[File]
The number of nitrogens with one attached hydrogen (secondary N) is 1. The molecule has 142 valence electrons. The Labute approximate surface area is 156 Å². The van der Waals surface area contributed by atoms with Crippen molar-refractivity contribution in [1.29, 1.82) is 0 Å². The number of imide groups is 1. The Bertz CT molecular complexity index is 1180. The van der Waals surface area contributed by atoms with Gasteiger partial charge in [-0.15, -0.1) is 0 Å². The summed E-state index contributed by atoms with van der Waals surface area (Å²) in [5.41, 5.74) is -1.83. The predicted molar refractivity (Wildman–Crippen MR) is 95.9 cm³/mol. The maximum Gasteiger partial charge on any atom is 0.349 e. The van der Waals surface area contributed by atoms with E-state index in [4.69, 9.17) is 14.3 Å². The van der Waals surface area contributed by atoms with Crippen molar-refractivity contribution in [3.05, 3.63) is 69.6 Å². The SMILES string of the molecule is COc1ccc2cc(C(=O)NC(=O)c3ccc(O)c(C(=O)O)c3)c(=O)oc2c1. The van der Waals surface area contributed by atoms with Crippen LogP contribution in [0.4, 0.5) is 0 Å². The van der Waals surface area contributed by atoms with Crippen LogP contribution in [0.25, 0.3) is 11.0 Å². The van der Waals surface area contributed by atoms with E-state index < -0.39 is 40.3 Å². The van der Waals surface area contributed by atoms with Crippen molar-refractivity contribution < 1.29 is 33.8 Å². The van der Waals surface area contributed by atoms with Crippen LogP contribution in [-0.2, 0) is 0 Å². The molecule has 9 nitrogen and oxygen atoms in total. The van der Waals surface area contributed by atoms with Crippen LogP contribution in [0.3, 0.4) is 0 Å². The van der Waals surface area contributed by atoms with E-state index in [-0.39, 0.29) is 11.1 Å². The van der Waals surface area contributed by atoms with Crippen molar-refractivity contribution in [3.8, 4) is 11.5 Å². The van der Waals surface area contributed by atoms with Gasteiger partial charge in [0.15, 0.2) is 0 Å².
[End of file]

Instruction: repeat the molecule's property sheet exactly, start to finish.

The number of nitrogens with one attached hydrogen (secondary N) is 1. The molecule has 142 valence electrons. The Labute approximate surface area is 156 Å². The van der Waals surface area contributed by atoms with Crippen molar-refractivity contribution in [1.29, 1.82) is 0 Å². The number of imide groups is 1. The Bertz CT molecular complexity index is 1180. The van der Waals surface area contributed by atoms with Gasteiger partial charge in [-0.15, -0.1) is 0 Å². The summed E-state index contributed by atoms with van der Waals surface area (Å²) in [5.41, 5.74) is -1.83. The predicted molar refractivity (Wildman–Crippen MR) is 95.9 cm³/mol. The maximum Gasteiger partial charge on any atom is 0.349 e. The van der Waals surface area contributed by atoms with E-state index in [4.69, 9.17) is 14.3 Å². The van der Waals surface area contributed by atoms with Crippen molar-refractivity contribution in [3.05, 3.63) is 69.6 Å². The SMILES string of the molecule is COc1ccc2cc(C(=O)NC(=O)c3ccc(O)c(C(=O)O)c3)c(=O)oc2c1. The van der Waals surface area contributed by atoms with Crippen LogP contribution in [0.4, 0.5) is 0 Å². The van der Waals surface area contributed by atoms with Crippen LogP contribution in [0.25, 0.3) is 11.0 Å². The van der Waals surface area contributed by atoms with E-state index < -0.39 is 40.3 Å². The van der Waals surface area contributed by atoms with Crippen molar-refractivity contribution < 1.29 is 33.8 Å². The van der Waals surface area contributed by atoms with Crippen LogP contribution in [-0.2, 0) is 0 Å². The molecule has 9 nitrogen and oxygen atoms in total. The van der Waals surface area contributed by atoms with Crippen LogP contribution in [0.3, 0.4) is 0 Å². The van der Waals surface area contributed by atoms with E-state index in [-0.39, 0.29) is 11.1 Å². The van der Waals surface area contributed by atoms with Crippen molar-refractivity contribution in [3.8, 4) is 11.5 Å². The van der Waals surface area contributed by atoms with Gasteiger partial charge in [0.15, 0.2) is 0 Å².